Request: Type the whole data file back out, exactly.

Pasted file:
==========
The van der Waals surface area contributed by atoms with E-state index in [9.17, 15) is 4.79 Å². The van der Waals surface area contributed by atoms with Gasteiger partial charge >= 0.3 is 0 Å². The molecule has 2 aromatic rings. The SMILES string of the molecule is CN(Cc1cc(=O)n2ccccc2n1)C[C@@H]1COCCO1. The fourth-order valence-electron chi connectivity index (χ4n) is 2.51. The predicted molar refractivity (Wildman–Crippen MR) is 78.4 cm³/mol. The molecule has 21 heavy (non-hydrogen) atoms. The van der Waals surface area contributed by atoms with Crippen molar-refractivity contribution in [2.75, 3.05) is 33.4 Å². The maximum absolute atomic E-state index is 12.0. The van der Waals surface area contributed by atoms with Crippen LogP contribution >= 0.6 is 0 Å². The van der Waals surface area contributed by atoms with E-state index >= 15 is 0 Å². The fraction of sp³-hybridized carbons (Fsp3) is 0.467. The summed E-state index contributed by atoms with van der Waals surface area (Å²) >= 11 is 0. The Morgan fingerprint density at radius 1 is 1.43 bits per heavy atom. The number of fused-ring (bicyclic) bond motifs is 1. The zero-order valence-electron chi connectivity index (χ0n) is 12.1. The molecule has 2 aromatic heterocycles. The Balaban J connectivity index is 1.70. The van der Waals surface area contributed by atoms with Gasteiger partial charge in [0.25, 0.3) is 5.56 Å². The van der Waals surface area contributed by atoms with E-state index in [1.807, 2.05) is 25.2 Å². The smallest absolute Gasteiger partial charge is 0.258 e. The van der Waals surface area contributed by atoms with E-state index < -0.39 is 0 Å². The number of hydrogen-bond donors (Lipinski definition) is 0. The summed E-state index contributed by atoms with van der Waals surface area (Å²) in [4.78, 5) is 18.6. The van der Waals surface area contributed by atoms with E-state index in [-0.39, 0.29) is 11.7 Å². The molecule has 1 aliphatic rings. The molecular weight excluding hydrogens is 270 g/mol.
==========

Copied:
The van der Waals surface area contributed by atoms with E-state index in [9.17, 15) is 4.79 Å². The van der Waals surface area contributed by atoms with Gasteiger partial charge >= 0.3 is 0 Å². The molecule has 2 aromatic rings. The SMILES string of the molecule is CN(Cc1cc(=O)n2ccccc2n1)C[C@@H]1COCCO1. The fourth-order valence-electron chi connectivity index (χ4n) is 2.51. The predicted molar refractivity (Wildman–Crippen MR) is 78.4 cm³/mol. The molecule has 21 heavy (non-hydrogen) atoms. The van der Waals surface area contributed by atoms with Crippen molar-refractivity contribution in [2.75, 3.05) is 33.4 Å². The maximum absolute atomic E-state index is 12.0. The van der Waals surface area contributed by atoms with Crippen LogP contribution >= 0.6 is 0 Å². The van der Waals surface area contributed by atoms with E-state index >= 15 is 0 Å². The fraction of sp³-hybridized carbons (Fsp3) is 0.467. The summed E-state index contributed by atoms with van der Waals surface area (Å²) >= 11 is 0. The Morgan fingerprint density at radius 1 is 1.43 bits per heavy atom. The number of fused-ring (bicyclic) bond motifs is 1. The zero-order valence-electron chi connectivity index (χ0n) is 12.1. The molecule has 2 aromatic heterocycles. The Balaban J connectivity index is 1.70. The van der Waals surface area contributed by atoms with Gasteiger partial charge in [0.25, 0.3) is 5.56 Å². The van der Waals surface area contributed by atoms with E-state index in [1.807, 2.05) is 25.2 Å². The smallest absolute Gasteiger partial charge is 0.258 e. The van der Waals surface area contributed by atoms with E-state index < -0.39 is 0 Å². The number of hydrogen-bond donors (Lipinski definition) is 0. The summed E-state index contributed by atoms with van der Waals surface area (Å²) in [4.78, 5) is 18.6. The van der Waals surface area contributed by atoms with E-state index in [-0.39, 0.29) is 11.7 Å². The molecule has 1 aliphatic rings. The molecular weight excluding hydrogens is 270 g/mol.